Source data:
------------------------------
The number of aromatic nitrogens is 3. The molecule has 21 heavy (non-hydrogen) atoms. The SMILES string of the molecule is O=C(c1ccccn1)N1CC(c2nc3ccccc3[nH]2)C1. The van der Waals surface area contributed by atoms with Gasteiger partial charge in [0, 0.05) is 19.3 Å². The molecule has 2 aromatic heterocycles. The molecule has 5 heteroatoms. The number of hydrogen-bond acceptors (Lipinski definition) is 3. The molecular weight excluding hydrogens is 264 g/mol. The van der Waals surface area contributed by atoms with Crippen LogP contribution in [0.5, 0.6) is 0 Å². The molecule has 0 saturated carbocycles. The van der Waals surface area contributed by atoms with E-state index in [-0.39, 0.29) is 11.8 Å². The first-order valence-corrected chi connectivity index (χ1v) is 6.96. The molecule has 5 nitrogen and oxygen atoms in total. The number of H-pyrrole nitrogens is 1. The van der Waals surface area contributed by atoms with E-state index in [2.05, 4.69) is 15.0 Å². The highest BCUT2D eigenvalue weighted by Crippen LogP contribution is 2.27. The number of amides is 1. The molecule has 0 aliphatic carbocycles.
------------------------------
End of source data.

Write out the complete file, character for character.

The number of aromatic nitrogens is 3. The molecule has 21 heavy (non-hydrogen) atoms. The SMILES string of the molecule is O=C(c1ccccn1)N1CC(c2nc3ccccc3[nH]2)C1. The van der Waals surface area contributed by atoms with Gasteiger partial charge in [0, 0.05) is 19.3 Å². The molecule has 2 aromatic heterocycles. The molecule has 5 heteroatoms. The number of hydrogen-bond acceptors (Lipinski definition) is 3. The molecular weight excluding hydrogens is 264 g/mol. The van der Waals surface area contributed by atoms with Crippen LogP contribution in [0.5, 0.6) is 0 Å². The molecule has 0 saturated carbocycles. The van der Waals surface area contributed by atoms with E-state index in [-0.39, 0.29) is 11.8 Å². The first-order valence-corrected chi connectivity index (χ1v) is 6.96. The molecule has 5 nitrogen and oxygen atoms in total. The number of H-pyrrole nitrogens is 1. The van der Waals surface area contributed by atoms with E-state index in [2.05, 4.69) is 15.0 Å². The highest BCUT2D eigenvalue weighted by Crippen LogP contribution is 2.27. The number of amides is 1. The molecule has 0 aliphatic carbocycles.